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As part of our work to create and ultra-high performance financial exchange we looked into a lot of different approaches to high performance computing. We came to the conclusion that a lot of the common assumptions in this area were wrong.
We have done a lot of things to make our code fast and efficient, but the single most important thing has been to develop a new approach to managing the coordinated exchange of data between threads. This has made a dramatic difference to the performance of our code. We think it sets a new benchmark for performance, beating comparable implementations that use queues to separate processing nodes, by 3 orders of magnitude in latency and by a factor of 8 in throughput. You can watch a presentation, by a couple of my colleagues, describing one of our uses of this technology here.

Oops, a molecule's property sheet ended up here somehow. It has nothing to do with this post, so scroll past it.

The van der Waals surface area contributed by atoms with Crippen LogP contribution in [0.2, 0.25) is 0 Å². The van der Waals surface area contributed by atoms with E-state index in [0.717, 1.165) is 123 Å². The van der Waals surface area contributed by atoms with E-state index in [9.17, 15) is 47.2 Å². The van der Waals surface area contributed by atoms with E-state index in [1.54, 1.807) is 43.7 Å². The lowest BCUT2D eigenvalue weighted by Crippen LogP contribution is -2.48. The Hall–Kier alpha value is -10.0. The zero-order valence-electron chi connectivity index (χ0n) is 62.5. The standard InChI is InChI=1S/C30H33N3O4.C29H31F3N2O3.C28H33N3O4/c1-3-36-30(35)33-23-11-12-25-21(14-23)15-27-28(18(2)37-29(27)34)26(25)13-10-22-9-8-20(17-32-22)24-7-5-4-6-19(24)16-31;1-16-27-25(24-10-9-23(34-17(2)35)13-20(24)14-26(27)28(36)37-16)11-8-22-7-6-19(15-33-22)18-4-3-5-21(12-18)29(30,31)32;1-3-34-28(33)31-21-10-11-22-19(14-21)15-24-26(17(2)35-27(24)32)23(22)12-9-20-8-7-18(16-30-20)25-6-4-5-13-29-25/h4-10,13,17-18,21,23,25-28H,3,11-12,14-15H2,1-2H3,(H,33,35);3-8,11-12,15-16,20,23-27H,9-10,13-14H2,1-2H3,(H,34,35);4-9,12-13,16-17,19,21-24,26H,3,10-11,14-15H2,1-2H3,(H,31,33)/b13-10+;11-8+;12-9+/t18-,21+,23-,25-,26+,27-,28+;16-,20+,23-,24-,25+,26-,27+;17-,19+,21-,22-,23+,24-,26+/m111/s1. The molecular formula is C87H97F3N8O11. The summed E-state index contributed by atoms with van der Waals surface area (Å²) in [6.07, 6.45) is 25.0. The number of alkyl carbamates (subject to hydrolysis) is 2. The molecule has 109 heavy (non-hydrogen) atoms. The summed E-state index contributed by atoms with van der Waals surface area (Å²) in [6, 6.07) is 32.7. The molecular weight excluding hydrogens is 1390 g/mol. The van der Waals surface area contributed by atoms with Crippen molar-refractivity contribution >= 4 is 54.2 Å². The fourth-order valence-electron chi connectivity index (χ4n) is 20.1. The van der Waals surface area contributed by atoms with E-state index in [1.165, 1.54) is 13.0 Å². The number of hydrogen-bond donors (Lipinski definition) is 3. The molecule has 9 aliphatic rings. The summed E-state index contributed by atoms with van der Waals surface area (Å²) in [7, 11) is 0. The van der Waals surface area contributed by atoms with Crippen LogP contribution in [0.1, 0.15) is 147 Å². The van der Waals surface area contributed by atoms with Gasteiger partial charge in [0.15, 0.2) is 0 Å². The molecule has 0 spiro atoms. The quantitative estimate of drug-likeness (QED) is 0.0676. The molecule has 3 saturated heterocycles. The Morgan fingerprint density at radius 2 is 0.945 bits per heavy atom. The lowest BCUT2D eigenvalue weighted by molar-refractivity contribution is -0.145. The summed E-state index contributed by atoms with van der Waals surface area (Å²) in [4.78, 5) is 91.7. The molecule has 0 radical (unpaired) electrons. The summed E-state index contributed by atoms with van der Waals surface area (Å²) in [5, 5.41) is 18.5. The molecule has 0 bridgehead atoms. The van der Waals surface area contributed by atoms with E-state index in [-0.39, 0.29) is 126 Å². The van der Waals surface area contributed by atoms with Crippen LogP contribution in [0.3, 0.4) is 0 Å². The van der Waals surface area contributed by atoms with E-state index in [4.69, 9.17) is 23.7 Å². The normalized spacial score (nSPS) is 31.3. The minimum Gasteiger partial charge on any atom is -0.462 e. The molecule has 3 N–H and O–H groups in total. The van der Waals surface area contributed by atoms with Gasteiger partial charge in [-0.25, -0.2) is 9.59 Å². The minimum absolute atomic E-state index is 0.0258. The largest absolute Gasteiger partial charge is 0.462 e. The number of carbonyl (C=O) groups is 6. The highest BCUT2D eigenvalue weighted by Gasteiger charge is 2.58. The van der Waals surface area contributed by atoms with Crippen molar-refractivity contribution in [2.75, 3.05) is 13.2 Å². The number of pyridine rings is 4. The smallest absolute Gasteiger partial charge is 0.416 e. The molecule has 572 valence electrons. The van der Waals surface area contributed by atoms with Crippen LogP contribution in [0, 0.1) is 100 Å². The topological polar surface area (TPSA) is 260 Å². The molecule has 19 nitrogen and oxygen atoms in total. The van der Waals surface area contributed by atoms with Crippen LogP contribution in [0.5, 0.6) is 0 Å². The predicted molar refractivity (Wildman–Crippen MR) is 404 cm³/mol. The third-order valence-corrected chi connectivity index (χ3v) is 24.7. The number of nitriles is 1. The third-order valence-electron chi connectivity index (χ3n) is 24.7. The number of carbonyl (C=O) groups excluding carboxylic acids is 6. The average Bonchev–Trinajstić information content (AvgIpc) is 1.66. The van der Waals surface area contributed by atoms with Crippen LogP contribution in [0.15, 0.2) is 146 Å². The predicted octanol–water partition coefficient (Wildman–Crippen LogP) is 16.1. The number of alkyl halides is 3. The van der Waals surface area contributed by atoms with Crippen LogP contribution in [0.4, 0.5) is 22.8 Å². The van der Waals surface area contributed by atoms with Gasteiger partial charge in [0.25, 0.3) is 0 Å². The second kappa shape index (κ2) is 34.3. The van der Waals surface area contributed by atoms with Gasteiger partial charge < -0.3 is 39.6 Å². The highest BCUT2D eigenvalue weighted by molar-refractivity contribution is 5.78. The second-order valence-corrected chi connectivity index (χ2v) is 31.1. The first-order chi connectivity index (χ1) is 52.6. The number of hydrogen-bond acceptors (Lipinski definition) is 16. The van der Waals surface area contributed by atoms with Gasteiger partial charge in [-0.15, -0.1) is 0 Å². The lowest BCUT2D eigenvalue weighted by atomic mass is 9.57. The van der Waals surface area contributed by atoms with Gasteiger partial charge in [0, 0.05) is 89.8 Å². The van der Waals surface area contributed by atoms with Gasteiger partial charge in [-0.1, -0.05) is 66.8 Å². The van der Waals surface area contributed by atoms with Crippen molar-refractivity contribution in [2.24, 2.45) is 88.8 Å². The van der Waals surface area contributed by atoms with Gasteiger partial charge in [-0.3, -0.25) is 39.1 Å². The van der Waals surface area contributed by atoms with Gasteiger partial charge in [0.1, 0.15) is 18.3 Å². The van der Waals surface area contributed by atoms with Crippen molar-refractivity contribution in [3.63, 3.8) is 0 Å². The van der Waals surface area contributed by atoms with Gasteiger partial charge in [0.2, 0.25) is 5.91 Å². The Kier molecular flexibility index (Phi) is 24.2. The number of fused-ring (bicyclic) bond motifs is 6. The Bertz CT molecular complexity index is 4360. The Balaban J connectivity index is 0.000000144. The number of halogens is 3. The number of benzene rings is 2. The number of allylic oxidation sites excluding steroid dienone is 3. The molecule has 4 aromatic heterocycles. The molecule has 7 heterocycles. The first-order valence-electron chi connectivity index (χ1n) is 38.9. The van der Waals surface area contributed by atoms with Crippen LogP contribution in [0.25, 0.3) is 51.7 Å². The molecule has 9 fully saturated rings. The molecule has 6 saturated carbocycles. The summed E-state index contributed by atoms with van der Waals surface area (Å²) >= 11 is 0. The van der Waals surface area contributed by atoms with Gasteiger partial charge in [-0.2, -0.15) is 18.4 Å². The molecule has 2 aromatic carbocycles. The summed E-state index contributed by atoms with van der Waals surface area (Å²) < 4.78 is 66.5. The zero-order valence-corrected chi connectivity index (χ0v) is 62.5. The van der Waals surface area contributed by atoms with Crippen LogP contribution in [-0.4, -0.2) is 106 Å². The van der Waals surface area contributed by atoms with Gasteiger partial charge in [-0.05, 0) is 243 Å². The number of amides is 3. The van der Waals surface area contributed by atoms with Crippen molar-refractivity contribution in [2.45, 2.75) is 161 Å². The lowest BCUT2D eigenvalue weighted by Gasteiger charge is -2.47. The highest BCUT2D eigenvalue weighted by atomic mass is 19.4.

I am pleased to announce that we have now released this as an open-source project. There is a technical article describing the approach and providing some evidence for our claims available at the site.
We think that this is the fastest way to write code that needs to coordinate the activity of several threads and all of our experiments so far have backed this up.
Well there are two reasons, primarily we wanted to disrupt the common assumptions in this space because we think that they are wrong. But, to be honest, we also couldn’t resist the temptation; There was some talk about Phasers in Java at the time when we named it and, for those of you too young to care, Phasers were the Federation weapon and Disruptors the Klingon equivalent in Star Trek